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Joey
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Joey
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PostMon Feb 12, 2024 7:59 am 
Release date for GeoJPG version 2 is on track for March 19. View your own custom maps offline on iOS and Android with NO ads, NO tracking, NO signup and NO fees. Step 1. Use GISsurfer screenshot mode to make your own custom georeferenced JPG maps. For WA I am providing a bunch of maps you can use. Step 2. Host your JPG maps for free on Google Drive or any other server that provides a direct https link to the JPG. http links will not work. Step 3. Install the GeoJPG web app and install one or more JPG maps. You can view your maps online and offline. Below are some screenshots with brief descriptions. Left screenshot shows GeoJPG Menu items available offline. Right screenshot shows additional (blue) Menu items available when online.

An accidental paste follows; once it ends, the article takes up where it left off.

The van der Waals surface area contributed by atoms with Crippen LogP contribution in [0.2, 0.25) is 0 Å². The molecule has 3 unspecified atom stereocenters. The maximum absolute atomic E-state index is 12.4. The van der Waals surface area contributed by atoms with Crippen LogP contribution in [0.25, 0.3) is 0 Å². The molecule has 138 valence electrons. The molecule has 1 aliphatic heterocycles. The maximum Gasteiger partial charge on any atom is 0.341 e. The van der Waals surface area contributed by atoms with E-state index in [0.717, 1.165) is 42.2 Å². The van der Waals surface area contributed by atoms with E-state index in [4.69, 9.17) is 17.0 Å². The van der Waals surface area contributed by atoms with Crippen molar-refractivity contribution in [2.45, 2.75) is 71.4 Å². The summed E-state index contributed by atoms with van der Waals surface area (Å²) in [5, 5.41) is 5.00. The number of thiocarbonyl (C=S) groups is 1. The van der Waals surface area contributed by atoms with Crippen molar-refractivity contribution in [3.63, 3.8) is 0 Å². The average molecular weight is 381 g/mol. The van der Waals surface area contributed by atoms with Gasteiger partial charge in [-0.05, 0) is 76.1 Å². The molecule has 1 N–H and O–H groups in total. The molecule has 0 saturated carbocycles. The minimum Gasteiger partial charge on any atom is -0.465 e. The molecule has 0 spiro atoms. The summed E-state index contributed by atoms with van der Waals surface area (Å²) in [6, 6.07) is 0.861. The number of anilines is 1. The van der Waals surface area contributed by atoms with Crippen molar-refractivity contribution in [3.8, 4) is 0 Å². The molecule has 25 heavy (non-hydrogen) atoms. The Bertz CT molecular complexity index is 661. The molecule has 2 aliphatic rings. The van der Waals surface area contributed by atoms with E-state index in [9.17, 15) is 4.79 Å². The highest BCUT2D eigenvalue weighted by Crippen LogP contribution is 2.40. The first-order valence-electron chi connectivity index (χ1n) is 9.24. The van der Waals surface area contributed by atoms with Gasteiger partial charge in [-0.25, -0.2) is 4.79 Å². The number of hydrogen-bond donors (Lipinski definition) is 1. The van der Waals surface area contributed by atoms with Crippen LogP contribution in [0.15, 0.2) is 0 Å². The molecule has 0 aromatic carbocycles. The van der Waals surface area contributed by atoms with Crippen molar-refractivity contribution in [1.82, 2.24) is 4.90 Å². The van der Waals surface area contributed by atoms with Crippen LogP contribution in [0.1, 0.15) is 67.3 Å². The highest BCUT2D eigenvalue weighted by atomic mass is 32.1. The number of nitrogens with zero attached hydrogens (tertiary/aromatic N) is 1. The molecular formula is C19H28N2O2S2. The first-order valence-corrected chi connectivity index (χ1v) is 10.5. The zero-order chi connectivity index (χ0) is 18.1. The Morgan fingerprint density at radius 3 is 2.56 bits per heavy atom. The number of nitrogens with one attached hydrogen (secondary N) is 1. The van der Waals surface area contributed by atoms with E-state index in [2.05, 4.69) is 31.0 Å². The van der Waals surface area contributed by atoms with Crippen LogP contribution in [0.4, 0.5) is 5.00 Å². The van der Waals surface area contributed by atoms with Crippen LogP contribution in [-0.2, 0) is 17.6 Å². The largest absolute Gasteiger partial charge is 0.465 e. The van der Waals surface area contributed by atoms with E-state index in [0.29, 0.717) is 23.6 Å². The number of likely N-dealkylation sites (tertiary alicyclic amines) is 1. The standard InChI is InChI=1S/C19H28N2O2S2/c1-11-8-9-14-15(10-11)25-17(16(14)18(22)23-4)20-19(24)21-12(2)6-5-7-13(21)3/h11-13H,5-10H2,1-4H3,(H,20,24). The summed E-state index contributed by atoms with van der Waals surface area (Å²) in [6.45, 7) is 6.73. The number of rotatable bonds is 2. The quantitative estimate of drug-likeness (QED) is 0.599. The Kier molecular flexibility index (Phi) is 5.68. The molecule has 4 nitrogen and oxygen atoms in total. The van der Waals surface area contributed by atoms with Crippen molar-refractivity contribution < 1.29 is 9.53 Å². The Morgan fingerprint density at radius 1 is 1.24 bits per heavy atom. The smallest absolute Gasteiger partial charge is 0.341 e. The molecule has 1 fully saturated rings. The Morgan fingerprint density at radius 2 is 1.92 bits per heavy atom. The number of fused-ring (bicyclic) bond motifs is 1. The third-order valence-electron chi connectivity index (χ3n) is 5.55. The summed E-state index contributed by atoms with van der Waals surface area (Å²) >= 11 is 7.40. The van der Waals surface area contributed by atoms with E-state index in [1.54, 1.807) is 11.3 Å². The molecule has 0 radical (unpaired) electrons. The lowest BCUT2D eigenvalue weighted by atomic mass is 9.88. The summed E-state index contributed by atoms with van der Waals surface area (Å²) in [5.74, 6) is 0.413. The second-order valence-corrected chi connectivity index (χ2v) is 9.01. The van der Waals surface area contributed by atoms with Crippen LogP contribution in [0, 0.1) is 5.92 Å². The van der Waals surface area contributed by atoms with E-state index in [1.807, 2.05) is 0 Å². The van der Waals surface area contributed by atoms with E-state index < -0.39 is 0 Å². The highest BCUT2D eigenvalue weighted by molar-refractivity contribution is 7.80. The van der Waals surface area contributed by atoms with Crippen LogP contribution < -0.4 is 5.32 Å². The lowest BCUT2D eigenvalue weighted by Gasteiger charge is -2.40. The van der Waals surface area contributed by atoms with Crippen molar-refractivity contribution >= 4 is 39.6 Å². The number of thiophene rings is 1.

Left screenshot - Zoom level with scale showing 1000 feet. Same zoom level used in GISsurfer to take the screenshots. Right screenshot - After zooming in one step. Scale now shows 500 feet. The JPG is slightly fuzzy but perfectly usable. Red symbol can be turned on/off to show the user’s geolocation
Left screenshot - What you see when your device is offline and you tap the geolocation symbol. Right screenshot - What you see when your device is online and you tap the geolocation symbol. For locations in the USA, the additional feature will access a NOAA server and display an hour-by-hour forecast for your location.
Left screenshot - Options for changing the coordinate format. If you have been in the military then you will likely recognize MGRS but you might not know that USNG is the same as MGRS. The difference is that USNG is written with spaces so it is easier to read. Middle screenshot - Geolocation display with USNG coordinates. Right screenshot - Map showing 1,000 meter USNG/MGRS grid lines and labels.
Left screenshot - GeoJPG scale showing 2,000 feet. Same zoom level was used in GISsurfer to take the screenshots. Right screenshot - GeoJPG scale showing 1,000 feet. Zooming in 1 step makes the JPG slightly fuzzy but it is still perfectly usable.
Screenshot left - Part of the GeoJPG ReadMe. Screenshot right - GeoJPG version number and list of any JPG maps that are installed.

Cyclopath